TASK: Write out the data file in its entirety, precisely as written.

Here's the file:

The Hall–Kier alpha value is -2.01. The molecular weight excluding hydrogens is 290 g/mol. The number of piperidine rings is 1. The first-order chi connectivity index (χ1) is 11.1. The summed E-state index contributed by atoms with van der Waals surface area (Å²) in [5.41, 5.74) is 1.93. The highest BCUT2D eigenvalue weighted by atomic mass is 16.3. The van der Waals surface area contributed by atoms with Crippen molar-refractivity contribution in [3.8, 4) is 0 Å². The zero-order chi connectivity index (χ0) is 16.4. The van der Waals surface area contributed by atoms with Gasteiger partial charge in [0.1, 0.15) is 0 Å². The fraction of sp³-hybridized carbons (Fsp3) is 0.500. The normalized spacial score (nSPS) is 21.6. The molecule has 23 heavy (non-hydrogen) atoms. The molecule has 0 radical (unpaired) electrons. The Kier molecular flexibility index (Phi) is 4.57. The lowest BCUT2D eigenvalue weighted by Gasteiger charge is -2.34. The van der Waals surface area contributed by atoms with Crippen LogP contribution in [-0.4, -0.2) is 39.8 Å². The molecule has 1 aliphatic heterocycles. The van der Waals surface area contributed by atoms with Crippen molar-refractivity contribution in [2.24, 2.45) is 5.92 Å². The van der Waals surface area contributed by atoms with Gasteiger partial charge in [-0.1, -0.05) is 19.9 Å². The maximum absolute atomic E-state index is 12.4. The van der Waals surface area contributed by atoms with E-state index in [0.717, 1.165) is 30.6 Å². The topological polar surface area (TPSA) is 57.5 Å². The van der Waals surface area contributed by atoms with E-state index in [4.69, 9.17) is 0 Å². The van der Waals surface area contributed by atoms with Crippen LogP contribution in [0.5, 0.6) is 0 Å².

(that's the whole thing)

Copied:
The Hall–Kier alpha value is -2.01. The molecular weight excluding hydrogens is 290 g/mol. The number of piperidine rings is 1. The first-order chi connectivity index (χ1) is 11.1. The summed E-state index contributed by atoms with van der Waals surface area (Å²) in [5.41, 5.74) is 1.93. The highest BCUT2D eigenvalue weighted by atomic mass is 16.3. The van der Waals surface area contributed by atoms with Crippen molar-refractivity contribution in [3.8, 4) is 0 Å². The zero-order chi connectivity index (χ0) is 16.4. The van der Waals surface area contributed by atoms with Gasteiger partial charge in [0.1, 0.15) is 0 Å². The fraction of sp³-hybridized carbons (Fsp3) is 0.500. The normalized spacial score (nSPS) is 21.6. The molecule has 23 heavy (non-hydrogen) atoms. The molecule has 0 radical (unpaired) electrons. The Kier molecular flexibility index (Phi) is 4.57. The lowest BCUT2D eigenvalue weighted by Gasteiger charge is -2.34. The van der Waals surface area contributed by atoms with Crippen LogP contribution in [-0.4, -0.2) is 39.8 Å². The molecule has 1 aliphatic heterocycles. The van der Waals surface area contributed by atoms with Crippen molar-refractivity contribution in [2.24, 2.45) is 5.92 Å². The van der Waals surface area contributed by atoms with Gasteiger partial charge in [-0.1, -0.05) is 19.9 Å². The maximum absolute atomic E-state index is 12.4. The van der Waals surface area contributed by atoms with E-state index in [0.717, 1.165) is 30.6 Å². The topological polar surface area (TPSA) is 57.5 Å². The van der Waals surface area contributed by atoms with E-state index in [4.69, 9.17) is 0 Å². The van der Waals surface area contributed by atoms with Crippen LogP contribution in [0.5, 0.6) is 0 Å².